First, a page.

“Very good.” His approval made her soul sing. She wanted nothing more than to please him.
Naya felt him lift her in his arms, and she felt protected by his strength. She sank down to the ground with him … no, not the ground. A soft, silken bed. He laid down in it, covering himself with her slight body. His scent, like that of dry autumn leaves, was pleasant. She sighed to feel him beneath her, his body firm where she was soft. They fit together nicely, she thought.
“Sleep now, Naya. Sleep deeply until night falls again.”
She slipped down the slope of his words into a dark tunnel, as close and comforting as a mother’s womb and knew no more.
Give the Story Away
Another effective way to close a scene is to give the reader a sneak preview of something huge that happens further in the story. I no longer have the book to reference the exact quote, but the most intense version I ever saw of a scene ending happened in Stephen King’s Pet Sematary. The scene in question is a sweet look into the father flying a kite with his very young son Gage. It’s not an earthshaking scene until the end when it says (and I’m paraphrasing since I no longer have the book), ‘He would never forget this moment with his son because two months later, Gage was dead.’
Wow. We now know what’s coming, but that doesn’t mean the story is ruined. Instead, the reader is left screaming, “What? How? Why?” Your preview ending doesn’t have to be this dramatic – but this extreme example gives you an idea of how it can work.
The Big Finish
The most obvious choice for a climactic scene end is the cliffhanger. It’s also the one you should use the least often. Cliffhangers are definitely under the ‘less is more’ category. But when you do use it, make it count. The heroine must be in dire jeopardy, and the reader should be on the edge of their seat wondering how she’ll ever get out of this predicament. Use it sparingly, but when you go with the cliffhanger, go all the way:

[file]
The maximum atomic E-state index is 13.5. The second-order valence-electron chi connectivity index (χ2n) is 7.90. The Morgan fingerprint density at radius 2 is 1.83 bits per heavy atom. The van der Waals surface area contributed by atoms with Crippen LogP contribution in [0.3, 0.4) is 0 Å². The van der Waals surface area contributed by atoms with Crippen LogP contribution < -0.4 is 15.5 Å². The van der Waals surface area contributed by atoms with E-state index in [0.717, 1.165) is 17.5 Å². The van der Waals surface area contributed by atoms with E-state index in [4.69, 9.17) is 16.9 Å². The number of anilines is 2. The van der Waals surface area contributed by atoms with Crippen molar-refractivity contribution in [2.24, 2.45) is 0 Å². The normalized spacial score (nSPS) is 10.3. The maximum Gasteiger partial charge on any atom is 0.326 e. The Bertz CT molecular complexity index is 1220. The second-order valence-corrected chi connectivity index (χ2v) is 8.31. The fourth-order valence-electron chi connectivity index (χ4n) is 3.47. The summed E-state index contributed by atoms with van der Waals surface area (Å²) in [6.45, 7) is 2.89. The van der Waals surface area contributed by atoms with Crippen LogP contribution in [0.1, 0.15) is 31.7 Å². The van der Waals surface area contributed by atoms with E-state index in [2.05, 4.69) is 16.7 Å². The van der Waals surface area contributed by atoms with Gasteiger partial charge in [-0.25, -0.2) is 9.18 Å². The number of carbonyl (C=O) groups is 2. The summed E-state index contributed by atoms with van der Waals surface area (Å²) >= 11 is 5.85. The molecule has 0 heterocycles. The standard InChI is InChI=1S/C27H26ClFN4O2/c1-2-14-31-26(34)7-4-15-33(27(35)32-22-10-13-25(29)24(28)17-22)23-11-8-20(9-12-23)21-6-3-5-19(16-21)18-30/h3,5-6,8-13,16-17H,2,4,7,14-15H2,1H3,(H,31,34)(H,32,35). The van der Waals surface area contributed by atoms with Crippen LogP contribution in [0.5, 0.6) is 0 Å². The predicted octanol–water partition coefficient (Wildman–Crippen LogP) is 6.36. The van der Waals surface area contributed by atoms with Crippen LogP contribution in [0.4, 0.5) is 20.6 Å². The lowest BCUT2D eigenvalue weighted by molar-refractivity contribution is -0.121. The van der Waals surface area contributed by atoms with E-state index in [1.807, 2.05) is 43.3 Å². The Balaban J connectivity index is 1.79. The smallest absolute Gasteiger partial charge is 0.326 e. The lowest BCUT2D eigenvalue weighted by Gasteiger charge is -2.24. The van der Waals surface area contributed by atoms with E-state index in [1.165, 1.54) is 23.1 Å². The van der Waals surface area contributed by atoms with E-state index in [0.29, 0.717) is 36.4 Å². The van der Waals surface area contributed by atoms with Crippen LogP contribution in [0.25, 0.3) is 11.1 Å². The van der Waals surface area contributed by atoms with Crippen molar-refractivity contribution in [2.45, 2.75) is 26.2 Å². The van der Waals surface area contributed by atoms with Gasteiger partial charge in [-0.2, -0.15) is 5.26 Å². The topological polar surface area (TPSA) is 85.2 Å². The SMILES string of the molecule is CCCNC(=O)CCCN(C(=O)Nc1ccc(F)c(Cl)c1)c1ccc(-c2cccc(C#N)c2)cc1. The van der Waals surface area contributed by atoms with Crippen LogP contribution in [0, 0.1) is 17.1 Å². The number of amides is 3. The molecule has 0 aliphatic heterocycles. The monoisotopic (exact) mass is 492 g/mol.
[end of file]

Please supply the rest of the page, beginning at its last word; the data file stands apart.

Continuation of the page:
She would have been better off to run she realized as Mariel grabbed her. Fleeing through the woods might have delayed her death by a few seconds. Naya screamed as the vampire knocked the flashlight away once again and pulled her close. Mariel cupped one hand under her chin, the other around the back of her head, preparing to snap her neck. Naya pounded at her, punching the taller Mariel in the belly, kicking, battling for all she was worth. Her enemy acknowledged none of this, simply grinning down at Naya.
Mariel’s expression took all hope from Naya. Nothing she did would keep the vampire from killing her. Looking into the merciless eyes of her murderer, Naya stopped struggling and waited to die.
Just End it Already
At the opposite end of the cliffhanger is simply ending the scene. You’ve said all you had to say and you’re done:
He clapped a hand on Douglas’ shoulder, nearly knocking the smaller vampire to hurtle towards the ground. “You will feed from my table for eternity if I recover her, my loyal friend.”
Douglas rubbed his shoulder, but his narrow chest swelled with delight. Heriolf wasted no time watching him preen. He flew with the wind, flying to Savannah at top speed. He would reclaim his Naya. She was as good as back within his grasp. He could almost taste her smooth, fragrant skin already.
One last note on this subject: you want to mix up all the different ways you end scenes because if you finish them all using the same device over and over, you’ll end up with a stiff, monotonous rhythm. So vary how you come out of each scene to keep your characters and your readers on their toes.